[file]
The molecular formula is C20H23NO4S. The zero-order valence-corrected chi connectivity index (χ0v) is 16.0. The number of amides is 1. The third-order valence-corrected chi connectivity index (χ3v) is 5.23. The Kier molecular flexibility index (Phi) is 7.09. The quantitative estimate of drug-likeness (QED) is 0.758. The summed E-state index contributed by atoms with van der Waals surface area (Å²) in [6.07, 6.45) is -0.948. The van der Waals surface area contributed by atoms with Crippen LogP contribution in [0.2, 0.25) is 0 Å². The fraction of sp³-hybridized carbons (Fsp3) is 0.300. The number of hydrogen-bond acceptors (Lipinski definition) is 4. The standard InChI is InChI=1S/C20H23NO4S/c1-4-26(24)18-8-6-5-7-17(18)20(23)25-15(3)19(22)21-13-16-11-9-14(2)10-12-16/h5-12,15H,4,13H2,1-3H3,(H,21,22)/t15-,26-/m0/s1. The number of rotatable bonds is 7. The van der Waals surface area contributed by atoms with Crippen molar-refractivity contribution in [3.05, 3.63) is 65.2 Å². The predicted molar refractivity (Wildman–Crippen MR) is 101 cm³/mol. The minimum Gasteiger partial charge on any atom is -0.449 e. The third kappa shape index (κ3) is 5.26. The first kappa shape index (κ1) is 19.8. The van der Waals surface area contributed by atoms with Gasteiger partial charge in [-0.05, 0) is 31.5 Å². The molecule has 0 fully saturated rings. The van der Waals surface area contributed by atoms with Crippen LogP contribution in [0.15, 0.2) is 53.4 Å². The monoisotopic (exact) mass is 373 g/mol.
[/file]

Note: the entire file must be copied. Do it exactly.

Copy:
The molecular formula is C20H23NO4S. The zero-order valence-corrected chi connectivity index (χ0v) is 16.0. The number of amides is 1. The third-order valence-corrected chi connectivity index (χ3v) is 5.23. The Kier molecular flexibility index (Phi) is 7.09. The quantitative estimate of drug-likeness (QED) is 0.758. The summed E-state index contributed by atoms with van der Waals surface area (Å²) in [6.07, 6.45) is -0.948. The van der Waals surface area contributed by atoms with Crippen LogP contribution in [0.2, 0.25) is 0 Å². The fraction of sp³-hybridized carbons (Fsp3) is 0.300. The number of hydrogen-bond acceptors (Lipinski definition) is 4. The standard InChI is InChI=1S/C20H23NO4S/c1-4-26(24)18-8-6-5-7-17(18)20(23)25-15(3)19(22)21-13-16-11-9-14(2)10-12-16/h5-12,15H,4,13H2,1-3H3,(H,21,22)/t15-,26-/m0/s1. The number of rotatable bonds is 7. The van der Waals surface area contributed by atoms with Crippen molar-refractivity contribution in [3.05, 3.63) is 65.2 Å². The predicted molar refractivity (Wildman–Crippen MR) is 101 cm³/mol. The minimum Gasteiger partial charge on any atom is -0.449 e. The third kappa shape index (κ3) is 5.26. The first kappa shape index (κ1) is 19.8. The van der Waals surface area contributed by atoms with Gasteiger partial charge in [-0.05, 0) is 31.5 Å². The molecule has 0 fully saturated rings. The van der Waals surface area contributed by atoms with Crippen LogP contribution in [0.15, 0.2) is 53.4 Å². The monoisotopic (exact) mass is 373 g/mol.